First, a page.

Carbyne – a straight line of carbon atoms linked by double bonds or by alternating single and triple bonds — is the next stiff, carbon-based structure with unusual and desirable properties. It has been observed under limited natural and experimental conditions, is expected to be difficult to synthesize and store, and now has been theoretically [...]
Archive for the 'Computational nanotechnology' Category
A major advance in the computational design of proteins that bind tightly to specific small molecules will facilitate several technologies, possibly including the development of atomically precise manufacturing.
The Conference to be held February 7-9, 2014 in Palo Alto, California will emphasize the integration of nano-engineered devices and materials into larger, more complex systems.
In anticipation of Eric Drexler’s new book, Forbes contributor Bruce Dorminey interviews him about the meaning of nanotechnology and its revolutionary prospects. Selected excerpt: … In what fields would APM cause the most pronounced economic disruption and the collapse of global supply chains to more local chains? The digital revolution had far-reaching effects on information [...]
Nanoparticles decorated to avoid immune system recognition were tested in mice and shown to survive longer and deliver more imaging dye and drug to tumor cells.
Electrons from a scanning tunneling microscope tip turn a five-arm rotor connected via a single ruthenium atom bearing to a tripod anchoring the molecular motor to a gold surface.
Five proteins were designed from scratch and found to fold into stable proteins as designed, proving the ability to provide ideal, robust building blocks for artificial protein structures.
Noncontact atomic force microscopy using a tip functionalized with a single molecule provides highly precise measurement of individual chemical bond lengths and bond orders (roughly, bond strength).
A combination of theoretical and experimental work on peptoids, synthetic analogs of proteins, points to the ability to design peptoids with desired structures and functions.
Computational insights into a fundamental organic synthesis reaction may lead to the ability to design a catalyst for any desired reaction.
The 2013 Foresight Technical Conference: Illuminating Atomic Precision will be held January 11-13, 2013 in Palo Alto, CA USA.
A variety of protein cage structures have been constructed by designing specific protein domains to self-assemble as atomically precise protein building blocks in defined geometries.
Calculations using density functional theory have demonstrated that graphene can be made piezoelectric by adsorbing atoms or molecules on one surface, or by adsorbing different atoms or molecules on each surface.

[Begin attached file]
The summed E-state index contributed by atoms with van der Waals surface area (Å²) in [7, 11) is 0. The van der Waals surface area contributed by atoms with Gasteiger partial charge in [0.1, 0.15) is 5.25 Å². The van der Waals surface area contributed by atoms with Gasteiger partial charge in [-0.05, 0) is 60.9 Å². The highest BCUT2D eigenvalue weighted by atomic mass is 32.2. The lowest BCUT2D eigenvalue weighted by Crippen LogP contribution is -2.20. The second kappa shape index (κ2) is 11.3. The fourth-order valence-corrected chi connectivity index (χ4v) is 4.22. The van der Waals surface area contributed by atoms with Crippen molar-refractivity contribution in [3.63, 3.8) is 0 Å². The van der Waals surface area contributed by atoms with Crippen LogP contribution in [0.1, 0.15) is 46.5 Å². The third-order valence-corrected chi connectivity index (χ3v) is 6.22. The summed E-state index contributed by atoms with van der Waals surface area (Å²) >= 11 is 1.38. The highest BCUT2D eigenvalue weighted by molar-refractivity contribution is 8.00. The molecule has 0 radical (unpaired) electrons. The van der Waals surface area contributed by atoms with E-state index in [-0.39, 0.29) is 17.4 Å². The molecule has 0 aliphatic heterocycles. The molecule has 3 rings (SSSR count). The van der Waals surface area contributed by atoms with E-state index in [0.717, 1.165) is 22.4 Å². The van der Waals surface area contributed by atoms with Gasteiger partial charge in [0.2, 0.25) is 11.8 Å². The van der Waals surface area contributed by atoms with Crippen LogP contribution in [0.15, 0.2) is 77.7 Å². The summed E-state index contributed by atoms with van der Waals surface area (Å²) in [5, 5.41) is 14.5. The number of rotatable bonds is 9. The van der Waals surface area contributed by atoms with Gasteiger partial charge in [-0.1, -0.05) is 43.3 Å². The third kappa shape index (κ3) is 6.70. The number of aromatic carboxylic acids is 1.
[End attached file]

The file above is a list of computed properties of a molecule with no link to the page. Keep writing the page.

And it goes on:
New computational methods to explore the rapidly expanding collection of high resolution three-dimensional RNA structures reveal new RNA structural motifs, identifying additional building blocks for complex RNA nanostructures.
A set of machine learning programs can now predict properties of small organic molecules as accurately as can calculations based upon the Schrödinger equation, but in milliseconds rather than hours.
Foldit game players have again out-performed scientists in protein design, this time improving the design of a protein designed from scratch to catalyze Diels-Alder cycloadditions.
A tutorial review available after free registration presents a theory-based exploration of the difficulty in moving from simple molecular switches to arrays of artificial molecular machines capable to doing substantial, useful external work.
RNA CAD tools developed for RNA-regulated control of gene expression in synthetic biology successfully engineered metabolic pathways in bacteria. Will engineering RNA-based genetic control systems lead to design tools for other RNA-based molecular machine systems?
A tutorial review addresses the distinction between the many simple artificial molecular devices that are currently available and truly effective artificial molecular machines that would mimic the ubiquitous molecular machines present in living systems.
In a lecture at Oxford Eric Drexler argued that atomically precise manufacturing will be the next great revolution in the material basis of civilization, and discussed how we can establish reliable knowledge about key aspects of such technologies.